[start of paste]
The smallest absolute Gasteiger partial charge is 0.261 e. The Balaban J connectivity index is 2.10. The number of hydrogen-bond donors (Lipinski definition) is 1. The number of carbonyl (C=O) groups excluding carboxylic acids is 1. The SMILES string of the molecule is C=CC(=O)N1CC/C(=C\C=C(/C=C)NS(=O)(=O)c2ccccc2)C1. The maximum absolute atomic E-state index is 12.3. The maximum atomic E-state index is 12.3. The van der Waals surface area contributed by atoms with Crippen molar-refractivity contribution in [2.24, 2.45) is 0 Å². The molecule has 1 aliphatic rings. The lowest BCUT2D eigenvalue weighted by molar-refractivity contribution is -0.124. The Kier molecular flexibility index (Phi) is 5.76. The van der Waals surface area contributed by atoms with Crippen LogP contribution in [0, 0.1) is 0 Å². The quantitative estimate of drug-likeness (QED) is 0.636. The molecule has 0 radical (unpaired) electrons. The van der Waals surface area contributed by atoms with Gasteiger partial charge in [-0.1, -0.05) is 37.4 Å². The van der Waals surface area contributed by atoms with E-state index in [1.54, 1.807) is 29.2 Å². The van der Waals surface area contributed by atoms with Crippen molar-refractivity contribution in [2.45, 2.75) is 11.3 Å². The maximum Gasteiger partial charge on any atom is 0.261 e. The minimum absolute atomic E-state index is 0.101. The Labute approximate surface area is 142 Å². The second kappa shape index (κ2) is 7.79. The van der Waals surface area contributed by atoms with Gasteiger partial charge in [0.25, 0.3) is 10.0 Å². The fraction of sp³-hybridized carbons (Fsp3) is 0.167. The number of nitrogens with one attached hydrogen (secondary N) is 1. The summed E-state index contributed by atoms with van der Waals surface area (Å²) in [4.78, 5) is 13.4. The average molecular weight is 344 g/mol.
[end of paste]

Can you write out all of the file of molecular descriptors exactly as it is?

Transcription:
The smallest absolute Gasteiger partial charge is 0.261 e. The Balaban J connectivity index is 2.10. The number of hydrogen-bond donors (Lipinski definition) is 1. The number of carbonyl (C=O) groups excluding carboxylic acids is 1. The SMILES string of the molecule is C=CC(=O)N1CC/C(=C\C=C(/C=C)NS(=O)(=O)c2ccccc2)C1. The maximum absolute atomic E-state index is 12.3. The maximum atomic E-state index is 12.3. The van der Waals surface area contributed by atoms with Crippen molar-refractivity contribution in [2.24, 2.45) is 0 Å². The molecule has 1 aliphatic rings. The lowest BCUT2D eigenvalue weighted by molar-refractivity contribution is -0.124. The Kier molecular flexibility index (Phi) is 5.76. The van der Waals surface area contributed by atoms with Crippen LogP contribution in [0, 0.1) is 0 Å². The quantitative estimate of drug-likeness (QED) is 0.636. The molecule has 0 radical (unpaired) electrons. The van der Waals surface area contributed by atoms with Gasteiger partial charge in [-0.1, -0.05) is 37.4 Å². The van der Waals surface area contributed by atoms with E-state index in [1.54, 1.807) is 29.2 Å². The van der Waals surface area contributed by atoms with Crippen molar-refractivity contribution in [2.45, 2.75) is 11.3 Å². The maximum Gasteiger partial charge on any atom is 0.261 e. The minimum absolute atomic E-state index is 0.101. The Labute approximate surface area is 142 Å². The second kappa shape index (κ2) is 7.79. The van der Waals surface area contributed by atoms with Gasteiger partial charge in [0.25, 0.3) is 10.0 Å². The fraction of sp³-hybridized carbons (Fsp3) is 0.167. The number of nitrogens with one attached hydrogen (secondary N) is 1. The summed E-state index contributed by atoms with van der Waals surface area (Å²) in [4.78, 5) is 13.4. The average molecular weight is 344 g/mol.